Winter rarities and Christmas bird counts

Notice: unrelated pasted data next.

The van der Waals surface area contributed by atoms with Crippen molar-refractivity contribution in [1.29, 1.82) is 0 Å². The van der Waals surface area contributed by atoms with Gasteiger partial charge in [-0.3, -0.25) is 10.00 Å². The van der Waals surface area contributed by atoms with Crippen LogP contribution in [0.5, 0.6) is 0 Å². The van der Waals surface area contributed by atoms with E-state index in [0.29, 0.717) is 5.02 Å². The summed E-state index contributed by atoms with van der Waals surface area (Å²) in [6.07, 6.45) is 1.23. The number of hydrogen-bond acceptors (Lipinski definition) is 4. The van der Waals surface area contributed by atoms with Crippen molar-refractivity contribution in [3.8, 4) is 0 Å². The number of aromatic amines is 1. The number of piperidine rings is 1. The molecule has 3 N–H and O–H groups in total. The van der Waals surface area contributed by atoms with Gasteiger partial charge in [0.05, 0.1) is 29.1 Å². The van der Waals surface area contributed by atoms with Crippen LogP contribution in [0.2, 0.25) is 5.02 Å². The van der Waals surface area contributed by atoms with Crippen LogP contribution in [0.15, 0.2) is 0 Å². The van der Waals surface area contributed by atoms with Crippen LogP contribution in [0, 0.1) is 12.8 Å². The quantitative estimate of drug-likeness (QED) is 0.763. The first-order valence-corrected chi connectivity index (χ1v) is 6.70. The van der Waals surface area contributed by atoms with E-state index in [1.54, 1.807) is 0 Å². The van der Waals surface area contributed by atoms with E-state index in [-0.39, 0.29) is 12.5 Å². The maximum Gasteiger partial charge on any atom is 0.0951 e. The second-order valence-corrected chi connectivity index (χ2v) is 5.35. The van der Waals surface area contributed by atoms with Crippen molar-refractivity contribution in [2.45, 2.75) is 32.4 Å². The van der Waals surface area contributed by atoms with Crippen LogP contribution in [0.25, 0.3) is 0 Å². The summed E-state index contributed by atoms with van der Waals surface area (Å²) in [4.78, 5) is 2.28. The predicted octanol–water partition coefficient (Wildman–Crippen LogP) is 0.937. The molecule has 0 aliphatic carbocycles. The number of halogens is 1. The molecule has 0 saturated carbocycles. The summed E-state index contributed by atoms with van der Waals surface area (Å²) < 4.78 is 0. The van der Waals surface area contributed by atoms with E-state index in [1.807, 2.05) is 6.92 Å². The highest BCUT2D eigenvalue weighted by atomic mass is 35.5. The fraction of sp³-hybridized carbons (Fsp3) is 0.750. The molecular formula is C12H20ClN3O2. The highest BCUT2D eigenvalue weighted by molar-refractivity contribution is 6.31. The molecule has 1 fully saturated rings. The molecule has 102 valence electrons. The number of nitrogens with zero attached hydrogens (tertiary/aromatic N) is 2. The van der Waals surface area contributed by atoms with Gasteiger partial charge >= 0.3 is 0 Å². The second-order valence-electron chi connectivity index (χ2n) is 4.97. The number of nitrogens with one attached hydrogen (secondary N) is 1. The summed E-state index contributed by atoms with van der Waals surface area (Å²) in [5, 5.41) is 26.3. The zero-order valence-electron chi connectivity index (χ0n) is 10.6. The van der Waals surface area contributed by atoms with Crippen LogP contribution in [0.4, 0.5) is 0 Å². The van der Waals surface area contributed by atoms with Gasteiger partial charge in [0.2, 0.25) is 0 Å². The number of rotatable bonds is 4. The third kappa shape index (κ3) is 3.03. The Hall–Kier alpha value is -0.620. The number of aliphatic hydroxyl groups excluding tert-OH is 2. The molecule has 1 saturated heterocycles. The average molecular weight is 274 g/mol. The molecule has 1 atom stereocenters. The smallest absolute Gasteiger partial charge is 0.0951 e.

One of the great things about winter birding is the anticipation of seeing one or more of the winter rarities that visit our area. In past columns I have written about migratory birds from our area that head south for the winter. No doubt many people would like to follow them there and share the warm weather. Though many of our birds do winter in parts south, there are many birds that fly south from Arctic areas above us and make our area their winter home. Juncos and white-throated sparrows are two of the more common species that fit this bill. Evidence also indicates that the robins that are here in the summer fly south in the winter and are replaced by robins from parts north.As winter unfolds, birders both in the field and in their armchairs overlooking their birdfeeders are on the lookout for uncommon “winter finches” such as grosbeaks, crossbills, redpolls and siskins. In addition, this year, snowy owls have been the “talk of the town.” Flying south from the northern-most frozen tundra in search of food, they are typically spotted on the shoreline in the winter at places like Hammonasset State Park. They are more rarely seen in inland towns such as New Milford — where one put on a good show a few weeks ago. Birding listserves on the Internet have recently lit up with multiple sightings of snowy owls in the Lower 48, from coast to coast — in other words, it’s been an irruption year!Volunteers participating in Audubon’s Christmas Bird Count (CBC), which has been going on now for 112 years, contribute data to the world’s most extensive database of bird population trends. Prior to the turn of the century, people engaged in a holiday tradition known as the Christmas “Side Hunt.” They would choose sides and go afield with their guns; whoever brought in the biggest pile of feathered (and furred) quarry won. Beginning on Christmas Day 1900, ornithologist Frank Chapman, an early officer in the then-budding Audubon Society, proposed a new holiday tradition: a “Christmas Bird Census”that would count birds during the holidays rather than hunt them.Our local CBC was held this year on a very cold Sunday, Dec. 18, from 12:01 a.m. to 11:59 p.m. Eight teams and 25 volunteers scoured our count circle, which consists of the area within 7.5 miles of the intersection of routes 112 and 41 in Lakeville; beautiful habitat indeed, including Lake Wononscopomuc, the Twin Lakes, the Housatonic River, Indian Lake and Rudd Pond across the border into New York, and all the fields and forests in between.Our teams came up with a respectable 70 species (the all-time high of our 51-year-old count is 80 species). Because our water bodies were relatively open this year, ducks and waterfowl made a good showing including green-winged teal, gadwall, common goldeneye and ruddy duck. Our adventurous owlers, who were out before dawn, came up with eastern screech owl, great horned owl and barred owl. Other birds of prey included bald eagle, Cooper’s hawk, an albino red-tailed hawk, American kestrel and a nice sighting of a rough-legged hawk. Black vultures, whose range has been shifting northward, were seen on the count but turkey vultures were not.Our avian visitors from the north included white-throated sparrows, the common dark-eyed junco and horned larks. Horned larks nest as far north as the Arctic Circle and are found down here in the winter in farm fields — especially those that have been freshly treated with cow manure. Birds that people usually don’t associate with winter, but that are generally here all winter long, included American robin and the striking eastern bluebird. However, with the exception of pine siskins, the elusive “winter finches” were nowhere to be seen, at least not yet. This gives us even more reason to continue to get out and look for what winter has to offer us!Thanks to Bob Moeller, our CBC compiler, and all the volunteers that helped with this important annual bird count. Happy holidays to everyone and please take some time to enjoy nature with your friends and family this holiday season. Scott Heth is the director of Audubon Sharon and can be reached at firstname.lastname@example.org, (subject line: Nature Notes).